Public companies have until Dec. 1 to update or add new clawback provisions to their executive pay policies in order to comply with regulations the U.S. Securities and Exchange Commission (SEC) finalized last year.
Clawback provisions are an increasingly common feature of executive compensation packages, according to Anne Tyler Hall, an attorney with Hall Benefits Law in Atlanta. Their purpose is to enable companies to recover incentive pay if an executive’s decisions turn out to be ethically and legally questionable, thus imposing financial and reputational liabilities on the company.
In 2002, the federal Sarbanes-Oxley Act required public companies to have a clawback rule that applies only when misconduct by CEOs or CFOs results in a financial restatement to federal authorities.
In 2022, the SEC adopted much broader clawback rules under the federal Dodd-Frank Act of 2010. Stock exchanges must require listed companies to implement a clawback policy for erroneously awarded incentives received by current or former executives.
“If you don’t do it by Dec. 1, you risk having your listed securities delisted from the exchanges, so it’s a pretty punitive result,” Morrison said.
Under the new regulations, a clawback is mandatory if the company has to submit an accounting restatement correcting an error in previously issued financial statements that is material to those statements or that would result in a material misstatement if the error were corrected or left uncorrected in the current period. Erroneous payments must be recovered even if there was no misconduct or failure of oversight on the part of an individual executive.
“It doesn’t require that the executives even knew about the issue,” Tyler Hall said. “They could have no prior knowledge of the error or misstatement and still be subject to the clawback.”
In this context, incentive pay is defined as any compensation that is granted, earned, or vested based wholly or in part upon the attainment of any financial reporting measure.
The SEC rule applies to public companies, not private employers. However, “larger private companies are putting [clawback provisions] in place, even though they’re not required to do it. They tend to follow what public companies do when it comes to corporate governance,” Morrison said. “They have discretion to claw it back or not.”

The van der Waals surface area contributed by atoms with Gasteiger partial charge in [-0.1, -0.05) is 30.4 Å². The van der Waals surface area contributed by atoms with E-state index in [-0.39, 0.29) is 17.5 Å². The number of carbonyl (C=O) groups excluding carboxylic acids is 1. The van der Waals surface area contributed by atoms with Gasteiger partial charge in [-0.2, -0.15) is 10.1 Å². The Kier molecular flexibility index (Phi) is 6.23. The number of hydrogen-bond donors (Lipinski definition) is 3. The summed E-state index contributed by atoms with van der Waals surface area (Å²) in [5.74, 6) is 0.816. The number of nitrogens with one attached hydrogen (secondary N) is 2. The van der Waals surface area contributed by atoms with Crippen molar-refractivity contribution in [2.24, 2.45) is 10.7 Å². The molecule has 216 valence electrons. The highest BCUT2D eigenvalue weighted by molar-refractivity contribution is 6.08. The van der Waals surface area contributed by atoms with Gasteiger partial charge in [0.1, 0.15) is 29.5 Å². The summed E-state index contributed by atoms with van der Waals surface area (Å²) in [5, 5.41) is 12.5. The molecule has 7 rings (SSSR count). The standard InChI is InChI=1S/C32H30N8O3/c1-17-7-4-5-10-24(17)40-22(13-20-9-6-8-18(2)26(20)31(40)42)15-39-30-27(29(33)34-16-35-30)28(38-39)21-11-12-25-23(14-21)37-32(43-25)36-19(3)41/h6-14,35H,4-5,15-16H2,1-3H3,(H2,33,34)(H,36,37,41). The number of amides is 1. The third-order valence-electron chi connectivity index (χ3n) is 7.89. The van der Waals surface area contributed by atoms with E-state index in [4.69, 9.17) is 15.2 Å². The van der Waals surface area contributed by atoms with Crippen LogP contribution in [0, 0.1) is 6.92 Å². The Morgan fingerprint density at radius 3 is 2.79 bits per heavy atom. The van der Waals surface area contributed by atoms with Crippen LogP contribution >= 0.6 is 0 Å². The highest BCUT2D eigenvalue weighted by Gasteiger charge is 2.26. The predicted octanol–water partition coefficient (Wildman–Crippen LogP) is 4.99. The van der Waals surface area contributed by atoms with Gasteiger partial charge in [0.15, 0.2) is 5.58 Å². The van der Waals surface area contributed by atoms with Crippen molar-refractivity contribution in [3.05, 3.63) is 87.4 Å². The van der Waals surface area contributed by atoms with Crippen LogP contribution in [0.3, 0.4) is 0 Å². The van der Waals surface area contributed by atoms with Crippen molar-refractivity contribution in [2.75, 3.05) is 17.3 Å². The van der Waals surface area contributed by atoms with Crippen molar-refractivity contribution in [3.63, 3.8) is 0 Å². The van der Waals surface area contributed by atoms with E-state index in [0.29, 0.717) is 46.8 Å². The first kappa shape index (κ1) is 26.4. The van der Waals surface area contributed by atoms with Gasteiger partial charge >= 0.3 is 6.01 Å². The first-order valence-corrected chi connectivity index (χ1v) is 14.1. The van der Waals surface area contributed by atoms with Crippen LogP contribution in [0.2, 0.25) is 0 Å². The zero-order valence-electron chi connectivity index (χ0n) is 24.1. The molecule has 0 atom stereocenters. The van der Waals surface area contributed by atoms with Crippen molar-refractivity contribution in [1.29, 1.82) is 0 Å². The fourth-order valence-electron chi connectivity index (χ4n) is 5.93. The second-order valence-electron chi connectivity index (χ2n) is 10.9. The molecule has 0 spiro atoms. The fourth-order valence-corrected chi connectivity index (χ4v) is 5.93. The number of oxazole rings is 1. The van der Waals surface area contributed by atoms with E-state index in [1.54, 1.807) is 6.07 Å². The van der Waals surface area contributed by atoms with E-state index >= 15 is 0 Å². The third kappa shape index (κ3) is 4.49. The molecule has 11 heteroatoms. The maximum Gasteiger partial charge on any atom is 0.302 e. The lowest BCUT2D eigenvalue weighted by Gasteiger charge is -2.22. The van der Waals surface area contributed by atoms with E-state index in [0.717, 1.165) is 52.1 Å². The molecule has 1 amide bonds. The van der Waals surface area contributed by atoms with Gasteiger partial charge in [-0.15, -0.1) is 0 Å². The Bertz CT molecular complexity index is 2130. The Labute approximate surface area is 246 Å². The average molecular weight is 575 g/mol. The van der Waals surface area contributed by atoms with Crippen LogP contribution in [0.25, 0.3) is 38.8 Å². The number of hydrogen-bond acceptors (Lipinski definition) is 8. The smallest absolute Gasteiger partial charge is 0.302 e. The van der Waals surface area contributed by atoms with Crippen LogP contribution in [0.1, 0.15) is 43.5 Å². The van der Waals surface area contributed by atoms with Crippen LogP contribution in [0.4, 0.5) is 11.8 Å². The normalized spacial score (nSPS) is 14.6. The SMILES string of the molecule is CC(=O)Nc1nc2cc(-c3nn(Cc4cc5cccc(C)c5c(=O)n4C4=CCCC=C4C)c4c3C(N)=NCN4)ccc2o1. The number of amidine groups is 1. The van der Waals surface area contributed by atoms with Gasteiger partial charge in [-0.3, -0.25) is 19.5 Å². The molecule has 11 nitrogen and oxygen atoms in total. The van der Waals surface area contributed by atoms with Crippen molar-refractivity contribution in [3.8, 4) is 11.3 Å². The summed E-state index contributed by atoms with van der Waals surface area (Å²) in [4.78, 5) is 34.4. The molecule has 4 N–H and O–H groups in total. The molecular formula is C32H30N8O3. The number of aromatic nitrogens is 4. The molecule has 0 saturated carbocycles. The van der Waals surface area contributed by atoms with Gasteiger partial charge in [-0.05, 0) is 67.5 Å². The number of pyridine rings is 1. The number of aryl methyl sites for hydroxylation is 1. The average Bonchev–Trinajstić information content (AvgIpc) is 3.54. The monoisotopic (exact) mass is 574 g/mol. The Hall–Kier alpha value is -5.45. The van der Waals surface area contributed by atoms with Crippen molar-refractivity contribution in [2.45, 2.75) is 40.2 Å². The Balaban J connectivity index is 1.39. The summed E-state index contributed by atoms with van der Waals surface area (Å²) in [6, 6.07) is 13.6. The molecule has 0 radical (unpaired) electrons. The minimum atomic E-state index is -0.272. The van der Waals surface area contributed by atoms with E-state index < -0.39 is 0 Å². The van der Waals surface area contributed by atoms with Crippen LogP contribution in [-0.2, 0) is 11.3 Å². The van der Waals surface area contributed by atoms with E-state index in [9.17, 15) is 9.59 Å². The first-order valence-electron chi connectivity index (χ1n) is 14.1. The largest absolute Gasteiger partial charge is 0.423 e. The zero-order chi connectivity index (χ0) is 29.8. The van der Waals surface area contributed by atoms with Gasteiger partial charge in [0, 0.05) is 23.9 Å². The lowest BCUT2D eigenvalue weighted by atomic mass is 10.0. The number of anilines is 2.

“As a matter of sound corporate governance, it’s good to have a clawback policy. It’s something shareholders and investors expect to see,” Tyler Hall said.
That’s because clawbacks “provide for some concept that, if you are a bad actor, we’re going to hold you accountable for it” rather than have shareholders foot the bill for a mistake, Morrison said.
The SEC rule applies to a broader range of executives than the Sarbanes-Oxley rule does. “It covers all the executive officers who have a policymaking function,” Morrison said. “Most companies seem to be doing the minimum number of covered executives.”
“They are adding teeth to the clawbacks. That’s a positive development,” Tyler Hall said.
Recovering the Money
Companies usually need to sue an individual to get the money back. Even then, “good luck,” Morrison said. “It’s hard to get someone to pay you back once they have the cash.”
“Often, they’ve already spent the money,” said Tyler Hall. Depending on the amount, “the company doesn’t have a tolerance or the interest in a long, protracted litigation.”
Even without a lawsuit, companies can still cancel any outstanding payments, such as a stock option that hasn’t vested yet, Morrison said.
Another option is to stipulate that severance payments and golden parachute payments won’t be paid until six or 12 months after the executive leaves. That gives the company time to figure out if any of the executive’s actions did harm to the company, Tyler Hall said. “These issues are often uncovered shortly after an executive’s exit,” she said.
Recent Examples of Clawbacks
In 2021, the car rental agency Hertz filed a lawsuit alleging that gross negligence and misconduct of two senior executive officers caused the need for a financial restatement that identified accounting errors. The company sought to recover $56 million through a clawback policy because of a breach of the company’s standards of business conduct.
However, a federal district court ruled in June that the clawback policy and standards of business conduct were not binding, standalone contracts that the company could enforce through a breach-of-contract lawsuit.
Meanwhile, in 2020, Goldman Sachs announced that it would use clawbacks to recover $174 million from current and former executives following a $2.9 billion settlement of claims that Goldman Sachs executives paid bribes to officials in the United Arab Emirates and Malaysia to obtain lucrative business for the bank, according to the U.S. Department of Justice.